Websites have a long and textured history, dating back to the early days of the internet. Back then, websites were basic, consisting mainly of a few lines of HTML code.
Today, websites are more sophisticated, with flashy animations and multimedia content. They are now a major part, quite frankly, of existence, and are used by billions of people around the world. In this article, we’ll take you on a journey to where it all began and appreciate the evolution of websites and web development over the years.
But first, definitions!
1. Hyper Text Markup Language (HTML)
Hyper Text Markup Language (HTML) is a language used to create web pages. It functions as a set of instructions, akin to a recipe, that web browsers follow to construct web pages. Similar to how a recipe provides instructions on how to combine different ingredients to make a dish, HTML uses tags (as ingredients) to provide instructions to web browsers on how to display elements such as headings, paragraphs, images, and more on a web page.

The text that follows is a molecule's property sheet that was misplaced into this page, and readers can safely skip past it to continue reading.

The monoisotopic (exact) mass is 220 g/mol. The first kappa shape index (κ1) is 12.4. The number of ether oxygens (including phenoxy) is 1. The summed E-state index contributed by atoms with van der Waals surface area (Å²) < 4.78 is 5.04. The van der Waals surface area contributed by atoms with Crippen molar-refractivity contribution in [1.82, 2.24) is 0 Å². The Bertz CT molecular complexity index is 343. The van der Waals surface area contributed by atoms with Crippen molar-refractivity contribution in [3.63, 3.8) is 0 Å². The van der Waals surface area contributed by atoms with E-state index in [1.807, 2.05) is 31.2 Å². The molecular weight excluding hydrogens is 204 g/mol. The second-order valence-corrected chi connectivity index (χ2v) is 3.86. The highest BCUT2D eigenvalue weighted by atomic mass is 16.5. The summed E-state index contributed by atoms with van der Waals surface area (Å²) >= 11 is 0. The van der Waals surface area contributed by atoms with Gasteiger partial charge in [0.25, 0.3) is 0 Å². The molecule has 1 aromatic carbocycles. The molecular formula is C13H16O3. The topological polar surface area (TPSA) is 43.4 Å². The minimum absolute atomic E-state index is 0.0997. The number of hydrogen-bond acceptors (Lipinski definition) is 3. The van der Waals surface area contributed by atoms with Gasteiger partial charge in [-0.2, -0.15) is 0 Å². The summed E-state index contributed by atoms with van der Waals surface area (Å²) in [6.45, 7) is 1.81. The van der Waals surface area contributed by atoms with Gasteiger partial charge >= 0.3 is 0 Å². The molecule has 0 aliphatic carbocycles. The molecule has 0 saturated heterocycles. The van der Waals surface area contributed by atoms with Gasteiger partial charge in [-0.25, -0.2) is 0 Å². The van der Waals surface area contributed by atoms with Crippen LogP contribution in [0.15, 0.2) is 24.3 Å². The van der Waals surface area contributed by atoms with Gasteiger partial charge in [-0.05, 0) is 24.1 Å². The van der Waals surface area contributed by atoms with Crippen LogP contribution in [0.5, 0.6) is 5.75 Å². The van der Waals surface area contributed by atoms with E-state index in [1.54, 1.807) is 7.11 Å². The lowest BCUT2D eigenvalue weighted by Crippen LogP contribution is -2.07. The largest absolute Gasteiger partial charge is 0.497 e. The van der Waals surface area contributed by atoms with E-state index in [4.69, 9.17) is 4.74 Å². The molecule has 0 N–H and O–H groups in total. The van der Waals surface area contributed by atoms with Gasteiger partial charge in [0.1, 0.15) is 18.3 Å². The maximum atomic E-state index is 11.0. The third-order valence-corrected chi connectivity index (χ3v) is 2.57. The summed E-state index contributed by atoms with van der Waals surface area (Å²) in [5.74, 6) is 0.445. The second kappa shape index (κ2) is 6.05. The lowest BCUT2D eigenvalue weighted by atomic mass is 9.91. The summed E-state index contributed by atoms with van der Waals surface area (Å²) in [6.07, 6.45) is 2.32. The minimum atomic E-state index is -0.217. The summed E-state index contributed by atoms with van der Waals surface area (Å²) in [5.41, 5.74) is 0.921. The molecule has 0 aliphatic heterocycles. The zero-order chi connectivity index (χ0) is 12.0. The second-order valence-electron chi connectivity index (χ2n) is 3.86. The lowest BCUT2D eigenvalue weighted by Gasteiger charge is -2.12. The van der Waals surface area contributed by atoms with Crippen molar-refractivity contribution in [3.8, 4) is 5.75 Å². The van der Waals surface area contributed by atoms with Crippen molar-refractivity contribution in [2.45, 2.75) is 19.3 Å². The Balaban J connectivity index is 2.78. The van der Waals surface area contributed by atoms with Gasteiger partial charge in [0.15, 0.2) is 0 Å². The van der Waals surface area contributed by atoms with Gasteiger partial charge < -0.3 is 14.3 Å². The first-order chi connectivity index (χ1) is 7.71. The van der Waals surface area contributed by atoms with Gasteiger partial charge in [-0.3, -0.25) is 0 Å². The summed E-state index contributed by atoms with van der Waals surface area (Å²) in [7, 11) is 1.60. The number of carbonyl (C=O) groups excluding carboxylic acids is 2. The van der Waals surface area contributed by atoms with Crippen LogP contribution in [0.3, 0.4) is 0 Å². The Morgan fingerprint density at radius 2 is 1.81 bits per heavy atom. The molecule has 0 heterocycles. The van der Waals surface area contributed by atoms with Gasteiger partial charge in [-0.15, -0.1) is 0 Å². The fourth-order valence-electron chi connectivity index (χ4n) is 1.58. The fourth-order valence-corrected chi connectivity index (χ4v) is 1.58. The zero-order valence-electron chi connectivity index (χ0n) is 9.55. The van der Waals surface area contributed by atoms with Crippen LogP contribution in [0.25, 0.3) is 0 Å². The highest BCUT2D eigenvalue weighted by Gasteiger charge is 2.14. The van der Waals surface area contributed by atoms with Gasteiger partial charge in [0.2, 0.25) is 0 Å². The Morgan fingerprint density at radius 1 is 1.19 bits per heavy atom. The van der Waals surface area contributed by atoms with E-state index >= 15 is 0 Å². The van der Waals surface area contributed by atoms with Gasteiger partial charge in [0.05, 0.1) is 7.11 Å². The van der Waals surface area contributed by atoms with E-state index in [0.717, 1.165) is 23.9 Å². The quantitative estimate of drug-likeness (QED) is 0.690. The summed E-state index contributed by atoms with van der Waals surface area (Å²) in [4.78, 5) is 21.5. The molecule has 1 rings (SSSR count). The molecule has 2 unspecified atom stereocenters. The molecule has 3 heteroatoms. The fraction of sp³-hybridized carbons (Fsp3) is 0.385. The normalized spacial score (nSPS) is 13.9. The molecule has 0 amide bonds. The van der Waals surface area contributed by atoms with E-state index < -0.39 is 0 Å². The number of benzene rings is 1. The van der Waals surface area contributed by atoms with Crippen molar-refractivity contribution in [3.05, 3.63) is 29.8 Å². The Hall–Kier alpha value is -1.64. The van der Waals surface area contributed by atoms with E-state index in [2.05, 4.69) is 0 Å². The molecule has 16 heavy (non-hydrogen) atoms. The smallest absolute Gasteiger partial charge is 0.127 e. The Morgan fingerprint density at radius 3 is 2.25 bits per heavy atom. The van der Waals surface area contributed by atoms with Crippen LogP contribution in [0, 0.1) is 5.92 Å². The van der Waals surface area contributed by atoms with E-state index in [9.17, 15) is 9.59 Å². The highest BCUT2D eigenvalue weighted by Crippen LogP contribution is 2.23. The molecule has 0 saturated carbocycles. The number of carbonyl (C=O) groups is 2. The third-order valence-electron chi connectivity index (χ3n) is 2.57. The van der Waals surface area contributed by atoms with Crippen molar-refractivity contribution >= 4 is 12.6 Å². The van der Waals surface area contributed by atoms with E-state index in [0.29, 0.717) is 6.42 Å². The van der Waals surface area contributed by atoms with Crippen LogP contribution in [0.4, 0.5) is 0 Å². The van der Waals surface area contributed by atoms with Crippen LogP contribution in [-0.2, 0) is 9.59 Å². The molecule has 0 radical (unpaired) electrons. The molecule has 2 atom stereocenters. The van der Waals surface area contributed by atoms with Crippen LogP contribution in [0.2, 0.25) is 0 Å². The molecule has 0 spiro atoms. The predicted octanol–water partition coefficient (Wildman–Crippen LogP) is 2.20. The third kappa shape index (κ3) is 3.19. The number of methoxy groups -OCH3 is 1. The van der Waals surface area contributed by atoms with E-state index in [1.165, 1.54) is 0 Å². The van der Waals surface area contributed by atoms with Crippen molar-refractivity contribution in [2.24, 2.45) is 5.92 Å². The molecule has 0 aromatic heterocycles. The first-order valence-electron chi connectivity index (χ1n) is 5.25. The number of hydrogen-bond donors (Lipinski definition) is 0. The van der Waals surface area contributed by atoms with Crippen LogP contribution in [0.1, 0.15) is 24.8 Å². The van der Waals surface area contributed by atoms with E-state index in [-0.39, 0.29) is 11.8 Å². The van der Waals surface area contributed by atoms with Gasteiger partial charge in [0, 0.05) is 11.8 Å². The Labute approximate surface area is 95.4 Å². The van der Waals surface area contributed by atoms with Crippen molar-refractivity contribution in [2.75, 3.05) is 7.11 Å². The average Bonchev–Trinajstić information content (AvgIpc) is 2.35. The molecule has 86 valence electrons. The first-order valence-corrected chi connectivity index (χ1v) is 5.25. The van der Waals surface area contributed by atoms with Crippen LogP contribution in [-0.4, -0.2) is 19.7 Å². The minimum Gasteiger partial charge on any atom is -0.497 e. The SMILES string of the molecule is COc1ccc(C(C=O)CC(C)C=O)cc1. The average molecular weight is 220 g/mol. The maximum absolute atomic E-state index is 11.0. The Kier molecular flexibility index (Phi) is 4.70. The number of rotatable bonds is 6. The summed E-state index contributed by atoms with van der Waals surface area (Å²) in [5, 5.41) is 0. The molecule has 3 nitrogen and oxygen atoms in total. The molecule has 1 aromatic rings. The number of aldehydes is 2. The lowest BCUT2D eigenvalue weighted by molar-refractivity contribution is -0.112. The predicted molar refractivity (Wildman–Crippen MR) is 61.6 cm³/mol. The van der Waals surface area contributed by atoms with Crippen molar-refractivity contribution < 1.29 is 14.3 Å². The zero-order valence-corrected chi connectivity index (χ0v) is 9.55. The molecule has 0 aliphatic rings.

2. Transmission Control Protocol (TCP)
Transmission Control Protocol (TCP) is a communication protocol that computers use to talk to each other over a network, like the Internet. It operates like a postal service that ensures your letters are delivered correctly. Just as a postal service follows a set of rules to ensure that your letters are delivered reliably and in the right order, TCP establishes a connection between computers and ensures that data is transmitted accurately, in the correct sequence, and without any errors.
3. Internet Protocol (IP)